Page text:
Of Slaves and Slaveholders

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November 12, 2012 by Anders Ingemarson

In 1865, the 13th Amendment officially ended the institution of race-based slavery in our country. It took another 100 years for deeply held prejudices to dissipate and for state and local segregation laws to be repealed. Today the overwhelming majority of us agree that skin color is of no importance in human relationships.

Yet, last week’s election reminded us once again that slavery is not only alive and well but growing, that ours is again increasingly a nation of slaves and slaveholders.

Let’s pay a visit to the plantation anno 2012 to find out who is wielding the whip and who is being lashed.

We see a group of retired government employees whose pension plan has run out of money because it has overextended its promises. They are supporting a tax payer bailout of their pension plan. A slave is laboring nearby to pay the taxes needed to foot the bill.

We encounter a group of union bosses whose members are losing jobs due to foreign competition. Their whip made of trade barriers maintains jobs by force on U.S. soil. Their Uncle Tom is on his knees trying to defend himself from paying higher prices because of tariffs, and from funding export subsidies through taxation.

We overhear a conversation between people who don’t have health insurance; college students, men and women on welfare, and people without work are among them. They’re slave owners using the whip of government healthcare to beat into submission a woman who is forced to pay their medical costs and a doctor who tries to practice medicine using his best judgment in the face of regulatory decree.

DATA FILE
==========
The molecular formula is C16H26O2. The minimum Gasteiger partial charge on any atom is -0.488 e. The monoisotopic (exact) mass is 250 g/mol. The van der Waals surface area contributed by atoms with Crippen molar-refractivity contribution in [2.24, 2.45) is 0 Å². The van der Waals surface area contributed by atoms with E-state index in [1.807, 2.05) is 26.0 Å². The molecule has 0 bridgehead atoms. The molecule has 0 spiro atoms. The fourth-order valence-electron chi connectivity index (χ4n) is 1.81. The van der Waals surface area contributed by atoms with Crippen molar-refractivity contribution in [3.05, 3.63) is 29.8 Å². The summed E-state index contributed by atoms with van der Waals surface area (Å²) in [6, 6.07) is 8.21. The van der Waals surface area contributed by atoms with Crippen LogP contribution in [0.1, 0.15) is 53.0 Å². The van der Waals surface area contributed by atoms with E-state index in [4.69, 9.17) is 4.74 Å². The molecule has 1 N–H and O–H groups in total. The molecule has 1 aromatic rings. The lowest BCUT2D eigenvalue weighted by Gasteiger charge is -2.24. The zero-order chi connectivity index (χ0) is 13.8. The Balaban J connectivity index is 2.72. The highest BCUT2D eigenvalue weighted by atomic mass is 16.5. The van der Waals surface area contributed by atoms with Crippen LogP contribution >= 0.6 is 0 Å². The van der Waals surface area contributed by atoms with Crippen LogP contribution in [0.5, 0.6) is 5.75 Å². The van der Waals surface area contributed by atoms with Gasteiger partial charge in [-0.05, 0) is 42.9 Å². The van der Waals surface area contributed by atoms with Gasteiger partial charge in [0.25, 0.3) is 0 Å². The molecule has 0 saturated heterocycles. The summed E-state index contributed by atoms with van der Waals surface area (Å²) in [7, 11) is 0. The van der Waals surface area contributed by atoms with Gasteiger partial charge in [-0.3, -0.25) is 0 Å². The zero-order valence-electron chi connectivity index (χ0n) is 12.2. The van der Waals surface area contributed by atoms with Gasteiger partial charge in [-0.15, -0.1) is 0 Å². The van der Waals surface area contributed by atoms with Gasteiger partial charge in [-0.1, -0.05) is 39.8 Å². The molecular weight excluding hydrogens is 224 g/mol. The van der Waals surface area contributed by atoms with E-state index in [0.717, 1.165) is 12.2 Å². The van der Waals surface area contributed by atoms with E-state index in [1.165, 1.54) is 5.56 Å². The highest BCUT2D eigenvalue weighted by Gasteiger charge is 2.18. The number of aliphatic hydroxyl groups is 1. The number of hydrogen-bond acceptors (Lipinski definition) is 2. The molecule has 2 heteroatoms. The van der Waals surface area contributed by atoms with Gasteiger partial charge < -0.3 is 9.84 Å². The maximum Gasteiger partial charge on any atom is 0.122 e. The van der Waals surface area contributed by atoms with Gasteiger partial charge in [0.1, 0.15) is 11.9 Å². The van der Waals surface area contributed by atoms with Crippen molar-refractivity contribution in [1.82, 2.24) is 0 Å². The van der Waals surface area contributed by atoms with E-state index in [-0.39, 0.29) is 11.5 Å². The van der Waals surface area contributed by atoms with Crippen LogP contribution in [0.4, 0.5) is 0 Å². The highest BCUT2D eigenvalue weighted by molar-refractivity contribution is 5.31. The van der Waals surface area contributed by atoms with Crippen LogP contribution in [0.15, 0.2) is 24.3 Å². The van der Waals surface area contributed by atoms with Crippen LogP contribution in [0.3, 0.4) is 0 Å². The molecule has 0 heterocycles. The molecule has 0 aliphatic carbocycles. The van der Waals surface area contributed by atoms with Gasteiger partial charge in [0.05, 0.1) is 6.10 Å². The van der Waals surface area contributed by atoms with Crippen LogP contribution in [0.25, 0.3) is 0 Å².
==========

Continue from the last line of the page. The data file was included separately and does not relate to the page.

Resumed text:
Over there, a pack with the American flag as their whip. They’re hunting down an “illegal” immigrant branded as such for his desire to improve his lot in life, to get a job and support his family, something that would be lauded had he been born on the right side of the border.

Next, we meet a clergyman and members of his congregation, slaveholders trying to prevent a woman who has made the difficult decision to end a pregnancy by having an abortion. They are flogging her in the name of the “Right to Life” of potential human beings – fertilized eggs, embryos, zygots – disregarding or oblivious to the fact that rights only apply to actual human beings.

But wait, the reverend and his flock have a second whip. They’re using it to beat the life out of stem cell research. Two of their slaves are cowering nearby: a scientist looking for a cure to a devastating illness, and a man on his deathbed denied his right to take a calculated risk on an experimental treatment as his last lease on life.

Here comes the plantation foreman with his supervisors in tow, all with their cat o’nine tails. They’re environmentalists crusading for wider powers for the EPA in the name of “saving the planet”. They’re forcing one slave to pay more at the pump, another to recycle, a third to deal with myriads of regulations to run her business. And they’re inducing guilt in all of them for enjoying the blessings of an industrial society. Just to mention a few of the tails on their whips.